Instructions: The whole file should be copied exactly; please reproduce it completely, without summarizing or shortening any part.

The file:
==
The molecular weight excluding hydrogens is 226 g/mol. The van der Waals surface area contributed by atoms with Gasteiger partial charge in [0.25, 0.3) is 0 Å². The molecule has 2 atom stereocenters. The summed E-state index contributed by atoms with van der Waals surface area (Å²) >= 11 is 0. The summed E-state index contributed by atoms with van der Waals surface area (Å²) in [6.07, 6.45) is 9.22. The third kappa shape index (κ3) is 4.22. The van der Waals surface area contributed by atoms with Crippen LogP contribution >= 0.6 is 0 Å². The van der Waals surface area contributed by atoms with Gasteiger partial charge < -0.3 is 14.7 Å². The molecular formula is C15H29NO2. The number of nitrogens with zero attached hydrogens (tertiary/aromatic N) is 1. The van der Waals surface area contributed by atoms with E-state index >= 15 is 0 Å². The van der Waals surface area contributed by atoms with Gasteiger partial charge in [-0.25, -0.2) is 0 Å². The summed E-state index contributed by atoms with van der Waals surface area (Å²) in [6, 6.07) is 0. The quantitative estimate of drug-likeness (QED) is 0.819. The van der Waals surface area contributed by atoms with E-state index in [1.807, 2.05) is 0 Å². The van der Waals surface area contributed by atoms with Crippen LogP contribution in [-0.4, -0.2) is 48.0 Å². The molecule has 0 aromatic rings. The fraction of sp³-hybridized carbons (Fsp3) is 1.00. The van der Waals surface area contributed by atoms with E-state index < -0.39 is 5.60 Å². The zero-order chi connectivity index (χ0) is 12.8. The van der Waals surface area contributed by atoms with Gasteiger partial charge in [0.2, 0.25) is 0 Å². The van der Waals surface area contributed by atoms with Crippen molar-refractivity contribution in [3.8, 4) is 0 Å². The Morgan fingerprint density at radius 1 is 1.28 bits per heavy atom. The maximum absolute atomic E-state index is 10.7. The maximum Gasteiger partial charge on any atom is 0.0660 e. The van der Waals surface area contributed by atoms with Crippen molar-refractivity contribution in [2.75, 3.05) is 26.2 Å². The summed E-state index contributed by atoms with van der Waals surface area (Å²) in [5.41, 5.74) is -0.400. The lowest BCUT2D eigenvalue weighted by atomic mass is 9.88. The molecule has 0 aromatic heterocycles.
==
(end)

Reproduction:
The molecular weight excluding hydrogens is 226 g/mol. The van der Waals surface area contributed by atoms with Gasteiger partial charge in [0.25, 0.3) is 0 Å². The molecule has 2 atom stereocenters. The summed E-state index contributed by atoms with van der Waals surface area (Å²) >= 11 is 0. The summed E-state index contributed by atoms with van der Waals surface area (Å²) in [6.07, 6.45) is 9.22. The third kappa shape index (κ3) is 4.22. The van der Waals surface area contributed by atoms with Crippen LogP contribution >= 0.6 is 0 Å². The van der Waals surface area contributed by atoms with Gasteiger partial charge < -0.3 is 14.7 Å². The molecular formula is C15H29NO2. The number of nitrogens with zero attached hydrogens (tertiary/aromatic N) is 1. The van der Waals surface area contributed by atoms with E-state index >= 15 is 0 Å². The van der Waals surface area contributed by atoms with Gasteiger partial charge in [-0.25, -0.2) is 0 Å². The summed E-state index contributed by atoms with van der Waals surface area (Å²) in [6, 6.07) is 0. The quantitative estimate of drug-likeness (QED) is 0.819. The van der Waals surface area contributed by atoms with E-state index in [1.807, 2.05) is 0 Å². The van der Waals surface area contributed by atoms with Crippen LogP contribution in [-0.4, -0.2) is 48.0 Å². The molecule has 0 aromatic rings. The fraction of sp³-hybridized carbons (Fsp3) is 1.00. The van der Waals surface area contributed by atoms with E-state index < -0.39 is 5.60 Å². The zero-order chi connectivity index (χ0) is 12.8. The van der Waals surface area contributed by atoms with Gasteiger partial charge in [0.2, 0.25) is 0 Å². The van der Waals surface area contributed by atoms with Crippen molar-refractivity contribution in [3.8, 4) is 0 Å². The Morgan fingerprint density at radius 1 is 1.28 bits per heavy atom. The maximum absolute atomic E-state index is 10.7. The maximum Gasteiger partial charge on any atom is 0.0660 e. The van der Waals surface area contributed by atoms with Crippen molar-refractivity contribution in [2.75, 3.05) is 26.2 Å². The summed E-state index contributed by atoms with van der Waals surface area (Å²) in [5.41, 5.74) is -0.400. The lowest BCUT2D eigenvalue weighted by atomic mass is 9.88. The molecule has 0 aromatic heterocycles.